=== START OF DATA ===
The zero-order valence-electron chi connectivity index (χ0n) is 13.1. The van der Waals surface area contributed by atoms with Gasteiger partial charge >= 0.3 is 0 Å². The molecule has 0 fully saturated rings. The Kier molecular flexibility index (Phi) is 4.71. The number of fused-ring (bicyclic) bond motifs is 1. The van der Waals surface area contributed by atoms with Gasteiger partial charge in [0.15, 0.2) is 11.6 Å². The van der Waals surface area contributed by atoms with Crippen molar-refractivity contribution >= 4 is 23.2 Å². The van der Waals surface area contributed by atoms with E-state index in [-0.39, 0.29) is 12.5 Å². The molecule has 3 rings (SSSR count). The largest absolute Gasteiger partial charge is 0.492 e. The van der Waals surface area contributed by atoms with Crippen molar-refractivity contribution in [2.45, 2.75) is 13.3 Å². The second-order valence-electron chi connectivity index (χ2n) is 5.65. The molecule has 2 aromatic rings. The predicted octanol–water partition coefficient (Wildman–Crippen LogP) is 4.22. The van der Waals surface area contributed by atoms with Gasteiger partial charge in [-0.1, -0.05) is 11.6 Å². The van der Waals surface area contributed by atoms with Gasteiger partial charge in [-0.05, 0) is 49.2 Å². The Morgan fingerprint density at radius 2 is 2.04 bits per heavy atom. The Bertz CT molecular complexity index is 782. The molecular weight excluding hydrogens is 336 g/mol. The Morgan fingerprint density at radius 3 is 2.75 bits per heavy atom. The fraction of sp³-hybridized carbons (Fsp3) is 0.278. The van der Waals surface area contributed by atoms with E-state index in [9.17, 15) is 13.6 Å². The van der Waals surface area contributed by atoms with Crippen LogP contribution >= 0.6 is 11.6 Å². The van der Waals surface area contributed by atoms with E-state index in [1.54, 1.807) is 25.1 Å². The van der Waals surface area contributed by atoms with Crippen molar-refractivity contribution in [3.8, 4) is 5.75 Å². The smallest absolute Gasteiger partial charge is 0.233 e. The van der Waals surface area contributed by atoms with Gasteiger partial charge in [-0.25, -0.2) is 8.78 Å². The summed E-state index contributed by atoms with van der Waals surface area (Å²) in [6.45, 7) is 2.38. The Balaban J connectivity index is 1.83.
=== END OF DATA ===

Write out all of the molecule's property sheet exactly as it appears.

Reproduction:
The zero-order valence-electron chi connectivity index (χ0n) is 13.1. The van der Waals surface area contributed by atoms with Gasteiger partial charge >= 0.3 is 0 Å². The molecule has 0 fully saturated rings. The Kier molecular flexibility index (Phi) is 4.71. The number of fused-ring (bicyclic) bond motifs is 1. The van der Waals surface area contributed by atoms with Gasteiger partial charge in [0.15, 0.2) is 11.6 Å². The van der Waals surface area contributed by atoms with Crippen molar-refractivity contribution >= 4 is 23.2 Å². The van der Waals surface area contributed by atoms with E-state index in [-0.39, 0.29) is 12.5 Å². The molecule has 3 rings (SSSR count). The largest absolute Gasteiger partial charge is 0.492 e. The van der Waals surface area contributed by atoms with Crippen molar-refractivity contribution in [2.45, 2.75) is 13.3 Å². The second-order valence-electron chi connectivity index (χ2n) is 5.65. The molecule has 2 aromatic rings. The predicted octanol–water partition coefficient (Wildman–Crippen LogP) is 4.22. The van der Waals surface area contributed by atoms with Gasteiger partial charge in [-0.1, -0.05) is 11.6 Å². The van der Waals surface area contributed by atoms with Gasteiger partial charge in [-0.05, 0) is 49.2 Å². The Morgan fingerprint density at radius 2 is 2.04 bits per heavy atom. The Bertz CT molecular complexity index is 782. The molecular weight excluding hydrogens is 336 g/mol. The Morgan fingerprint density at radius 3 is 2.75 bits per heavy atom. The fraction of sp³-hybridized carbons (Fsp3) is 0.278. The van der Waals surface area contributed by atoms with E-state index in [9.17, 15) is 13.6 Å². The van der Waals surface area contributed by atoms with Crippen LogP contribution >= 0.6 is 11.6 Å². The van der Waals surface area contributed by atoms with E-state index in [1.54, 1.807) is 25.1 Å². The van der Waals surface area contributed by atoms with Crippen molar-refractivity contribution in [3.8, 4) is 5.75 Å². The smallest absolute Gasteiger partial charge is 0.233 e. The van der Waals surface area contributed by atoms with Gasteiger partial charge in [-0.25, -0.2) is 8.78 Å². The summed E-state index contributed by atoms with van der Waals surface area (Å²) in [6.45, 7) is 2.38. The Balaban J connectivity index is 1.83.